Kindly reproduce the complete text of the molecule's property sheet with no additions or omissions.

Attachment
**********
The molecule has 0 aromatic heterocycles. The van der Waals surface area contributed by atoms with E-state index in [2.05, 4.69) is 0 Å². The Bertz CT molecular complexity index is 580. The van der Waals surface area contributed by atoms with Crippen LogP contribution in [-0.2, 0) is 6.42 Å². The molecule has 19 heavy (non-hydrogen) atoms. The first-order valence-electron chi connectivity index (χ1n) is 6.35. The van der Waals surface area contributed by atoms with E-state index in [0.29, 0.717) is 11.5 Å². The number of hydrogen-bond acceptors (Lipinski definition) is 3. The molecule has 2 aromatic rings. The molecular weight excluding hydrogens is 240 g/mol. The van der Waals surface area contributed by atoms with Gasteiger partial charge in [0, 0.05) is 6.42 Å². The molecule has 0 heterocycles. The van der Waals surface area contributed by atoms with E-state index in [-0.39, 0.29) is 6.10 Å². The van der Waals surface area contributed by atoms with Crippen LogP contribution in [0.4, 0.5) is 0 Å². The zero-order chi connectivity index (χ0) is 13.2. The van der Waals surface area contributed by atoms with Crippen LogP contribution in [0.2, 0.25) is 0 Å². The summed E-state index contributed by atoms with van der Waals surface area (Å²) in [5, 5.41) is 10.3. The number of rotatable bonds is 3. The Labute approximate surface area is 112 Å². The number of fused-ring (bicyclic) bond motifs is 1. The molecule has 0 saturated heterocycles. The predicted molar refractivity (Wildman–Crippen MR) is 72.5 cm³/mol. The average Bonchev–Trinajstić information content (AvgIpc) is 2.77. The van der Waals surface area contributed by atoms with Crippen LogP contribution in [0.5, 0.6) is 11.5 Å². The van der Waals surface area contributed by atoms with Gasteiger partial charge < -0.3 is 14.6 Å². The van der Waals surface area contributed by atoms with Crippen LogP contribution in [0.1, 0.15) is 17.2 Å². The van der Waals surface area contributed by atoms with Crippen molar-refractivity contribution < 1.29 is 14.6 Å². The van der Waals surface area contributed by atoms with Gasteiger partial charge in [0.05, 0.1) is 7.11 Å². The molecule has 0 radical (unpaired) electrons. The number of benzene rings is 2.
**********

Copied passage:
The molecule has 0 aromatic heterocycles. The van der Waals surface area contributed by atoms with E-state index in [2.05, 4.69) is 0 Å². The Bertz CT molecular complexity index is 580. The van der Waals surface area contributed by atoms with Crippen LogP contribution in [-0.2, 0) is 6.42 Å². The molecule has 19 heavy (non-hydrogen) atoms. The first-order valence-electron chi connectivity index (χ1n) is 6.35. The van der Waals surface area contributed by atoms with E-state index in [0.29, 0.717) is 11.5 Å². The number of hydrogen-bond acceptors (Lipinski definition) is 3. The molecule has 2 aromatic rings. The molecular weight excluding hydrogens is 240 g/mol. The van der Waals surface area contributed by atoms with Gasteiger partial charge in [0, 0.05) is 6.42 Å². The molecule has 0 heterocycles. The van der Waals surface area contributed by atoms with E-state index in [-0.39, 0.29) is 6.10 Å². The van der Waals surface area contributed by atoms with Crippen LogP contribution in [0.4, 0.5) is 0 Å². The zero-order chi connectivity index (χ0) is 13.2. The van der Waals surface area contributed by atoms with Crippen LogP contribution in [0.2, 0.25) is 0 Å². The summed E-state index contributed by atoms with van der Waals surface area (Å²) in [5, 5.41) is 10.3. The number of rotatable bonds is 3. The Labute approximate surface area is 112 Å². The number of fused-ring (bicyclic) bond motifs is 1. The molecule has 0 saturated heterocycles. The predicted molar refractivity (Wildman–Crippen MR) is 72.5 cm³/mol. The average Bonchev–Trinajstić information content (AvgIpc) is 2.77. The van der Waals surface area contributed by atoms with Crippen LogP contribution in [0.5, 0.6) is 11.5 Å². The van der Waals surface area contributed by atoms with Gasteiger partial charge < -0.3 is 14.6 Å². The van der Waals surface area contributed by atoms with Crippen LogP contribution in [0.1, 0.15) is 17.2 Å². The van der Waals surface area contributed by atoms with Crippen molar-refractivity contribution < 1.29 is 14.6 Å². The van der Waals surface area contributed by atoms with Gasteiger partial charge in [0.05, 0.1) is 7.11 Å². The molecule has 0 radical (unpaired) electrons. The number of benzene rings is 2.